Article by Dan Tortora
Stop me if you have heard this before: Jim Boeheim will be opposite Jamie Dixon on the sidelines of a head-to-head match-up.
Now wipe the tears away of missing the old Big East and what the Pittsburgh Panthers versus Syracuse Orange rivalry felt like back when Dixon was at the helm of Pittsburgh.
We are in the NCAA Tournament now, and it is Boeheim versus Dixon, but the TCU Horned Frogs against the Syracuse Orange this time around.
After a hiatus of two regular seasons without coaching against one another, Boeheim and Dixon were ready to lead their respective squads in this one, a game that saw five lead changes in the first eight minutes and change.
A jumper in the lane by true freshman center Bourama Sidibe gave the lead back to the Orange at the 12:03 mark of the first half, 12-11.
True freshman forward Marek Dolezaj released a shot in the lane that dropped into the nylon and followed with a quick release from beyond the arc that beat the shot clock.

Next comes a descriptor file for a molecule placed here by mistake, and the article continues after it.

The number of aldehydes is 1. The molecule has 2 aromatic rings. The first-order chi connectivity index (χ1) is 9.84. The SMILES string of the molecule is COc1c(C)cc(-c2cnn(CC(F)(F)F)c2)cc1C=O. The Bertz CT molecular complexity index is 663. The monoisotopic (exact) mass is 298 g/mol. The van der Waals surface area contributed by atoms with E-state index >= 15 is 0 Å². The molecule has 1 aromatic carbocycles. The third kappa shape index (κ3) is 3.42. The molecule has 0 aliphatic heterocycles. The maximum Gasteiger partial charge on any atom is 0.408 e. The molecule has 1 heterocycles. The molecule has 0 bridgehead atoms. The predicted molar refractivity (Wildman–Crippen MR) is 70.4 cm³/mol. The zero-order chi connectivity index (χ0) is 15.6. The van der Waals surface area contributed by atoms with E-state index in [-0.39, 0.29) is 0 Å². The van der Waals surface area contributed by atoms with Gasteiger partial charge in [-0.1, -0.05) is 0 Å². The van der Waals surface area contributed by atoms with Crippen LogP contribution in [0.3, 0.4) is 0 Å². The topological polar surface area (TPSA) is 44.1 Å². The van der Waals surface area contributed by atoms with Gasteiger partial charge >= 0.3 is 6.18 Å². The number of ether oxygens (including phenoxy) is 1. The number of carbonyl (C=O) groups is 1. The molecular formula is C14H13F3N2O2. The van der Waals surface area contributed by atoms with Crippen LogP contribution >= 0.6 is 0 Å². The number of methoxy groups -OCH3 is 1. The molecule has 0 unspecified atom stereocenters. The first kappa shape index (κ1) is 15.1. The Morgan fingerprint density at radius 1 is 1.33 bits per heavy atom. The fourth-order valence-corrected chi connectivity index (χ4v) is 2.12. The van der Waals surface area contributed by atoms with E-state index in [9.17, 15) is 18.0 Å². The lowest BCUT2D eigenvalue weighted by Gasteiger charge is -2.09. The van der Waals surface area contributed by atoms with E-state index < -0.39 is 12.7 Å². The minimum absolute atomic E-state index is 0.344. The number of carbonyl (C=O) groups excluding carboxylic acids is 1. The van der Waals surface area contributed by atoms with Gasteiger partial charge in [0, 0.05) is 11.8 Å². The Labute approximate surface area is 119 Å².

Before making this shot from beyond the arc, Dolezaj had only one made three-pointer in 34 games in this his first collegiate season.
Fellow true freshman forward Oshae Brissett made a move and had a relatively wide-open lane, but missed. Fear not, as Dolezaj cleaned up at the rim, giving him 13 points with approximately four minutes before the half.
The Orange missed an alley-oop opportunity and the Horned Frogs attained theirs at the other end, bringing the Horned Frogs within one of the Orange, 27-26.
That play at the rim was completed by TCU senior guard Kenrich Williams, who had an encore play with one second left on the game clock, also at the rim, giving TCU the lead at the half, 28-27.
Before the Horned Frogs gained the lead with one second remaining in the first half, the Orange had held the advantage for 12 minutes and two seconds, from the 12:03 mark to the moment Williams laid it in with one second left before the break.